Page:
Wednesday, November 24, 2010

Since I recently saw the newest Harry Potter movie, I've got wizards on the brain. And awesomely, I have found two recent articles highlighting the LADIES of the series, who get less attention but should be lauded for being some awesome ladies in children's media.



(Luna Lovegood doesn't tend to get a lot of attention, but she is one of my favorite characters in the books and I think her character is as hilarious as she is loyal and wonderful and I wish more people felt the same way.)

Thanks to Geena Davis and her wonderful Institute, we're getting a lot of unprecedented research about how... the media is really sucking at putting girls in good roles. Or having girls in the media at all. Having role models in popular media is especially important to children, and when girls watch movies and TV shows in which boy characters are the leads and get to do all this cool stuff while girl characters get a couple lines and are generally relegated to the background, what kind of message do you think that sends to young girls?

Looking only at the list of Pixar feature films (which are hugely popular movies with children), let's see how the gender breakdown works:

Toy Story (1995) : male characters, very little female presence.
A Bug's Life (1998) : male hero. Female ants sexualized.
Toy Story 2 (1999) Mostly male characters and heroes, introduction of Jessie, a supporting female character.
Monster's Inc. (2001) : Mostly male characters and heroes. Little girl is subject of rescue missions, and Mike's girlfriend is generally comedic relief.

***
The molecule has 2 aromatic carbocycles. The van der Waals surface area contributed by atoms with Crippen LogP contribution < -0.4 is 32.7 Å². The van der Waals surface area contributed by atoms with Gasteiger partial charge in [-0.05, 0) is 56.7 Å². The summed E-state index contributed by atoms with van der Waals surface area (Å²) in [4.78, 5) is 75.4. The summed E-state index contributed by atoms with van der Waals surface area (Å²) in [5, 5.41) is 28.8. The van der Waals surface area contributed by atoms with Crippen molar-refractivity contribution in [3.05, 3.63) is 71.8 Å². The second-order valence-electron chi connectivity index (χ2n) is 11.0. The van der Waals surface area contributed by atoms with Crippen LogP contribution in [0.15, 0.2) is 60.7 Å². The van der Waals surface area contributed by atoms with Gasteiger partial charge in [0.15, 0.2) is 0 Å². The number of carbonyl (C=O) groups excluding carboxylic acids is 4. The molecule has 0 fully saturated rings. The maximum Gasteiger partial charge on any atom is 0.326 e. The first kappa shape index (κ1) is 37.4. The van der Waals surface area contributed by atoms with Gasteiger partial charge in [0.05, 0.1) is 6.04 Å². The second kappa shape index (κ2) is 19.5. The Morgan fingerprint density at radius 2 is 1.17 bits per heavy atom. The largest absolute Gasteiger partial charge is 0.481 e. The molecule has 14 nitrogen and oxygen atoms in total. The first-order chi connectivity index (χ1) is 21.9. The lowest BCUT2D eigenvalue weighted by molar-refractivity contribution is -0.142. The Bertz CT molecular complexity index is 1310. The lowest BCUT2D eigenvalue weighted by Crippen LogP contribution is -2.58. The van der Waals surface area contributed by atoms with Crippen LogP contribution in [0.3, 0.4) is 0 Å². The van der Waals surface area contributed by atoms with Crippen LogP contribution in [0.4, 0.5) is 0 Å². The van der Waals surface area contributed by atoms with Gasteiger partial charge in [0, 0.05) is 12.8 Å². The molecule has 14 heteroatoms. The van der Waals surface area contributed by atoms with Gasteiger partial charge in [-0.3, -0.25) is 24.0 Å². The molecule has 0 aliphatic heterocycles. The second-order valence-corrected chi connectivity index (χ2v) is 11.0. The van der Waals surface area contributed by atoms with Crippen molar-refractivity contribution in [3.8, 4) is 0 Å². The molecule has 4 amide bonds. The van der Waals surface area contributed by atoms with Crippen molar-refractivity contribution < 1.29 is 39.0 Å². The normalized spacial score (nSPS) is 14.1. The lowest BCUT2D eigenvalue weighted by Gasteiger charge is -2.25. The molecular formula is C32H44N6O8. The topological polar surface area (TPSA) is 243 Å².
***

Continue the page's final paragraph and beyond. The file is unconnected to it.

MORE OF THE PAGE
Finding Nemo (2003) : Dory is a funny female character (hooray Ellen Degeneres)! But only significant female presence in the movie, which is mostly male-dominated.
The Incredibles (2004) : While the father is the main character, the mother and daughter have significant roles and are generally good, smart, female role models (and superheroes!).
Cars (2006): Mostly male characters. One female character as a love interest. (Side note: Cars have love interests? This was a weird movie.)
Ratatouille (2007) : Mostly male characters, female supporting character as love interest.
WALL-E (2008): Mostly male characters, EVE is the only female presence and love interest. (Okay, this movie had my roommate and I weeping and declaring how this was the most beautiful love story of our time. Somehow robot love is more believable than the love of anthropomorphic cars.)
Up (2009) : Mostly male characters, one female character as the dead love interest.
Toy Story 3 (2010): Still mostly male characters.

Popular children's and young adult novels often follow this same trend. There are some notable children's novels with strong female heroines (Tamora Pierce books are notable fantasy novels with female main characters, Ella Enchanted and other Gail Carson Levine books also are fantasy novels that feature strong female main characters. Side note: Ella Enchanted remains one of my favorite books ever and I love how it turns the classic Cinderella story around into something empowering and awesome. The movie was a disappointment. When I was a counselor to 10 and 11 year old girls I read to them from Ella Enchanted almost every night and they loved it.), but the sad fact is that it's notable when there are books with strong female characters. While Hermione and Ginny are supporting characters in the Harry Potter series (well... Hermione can be counted as a main character I guess), they represent some really wonderful literary role models for boys and girls alike.

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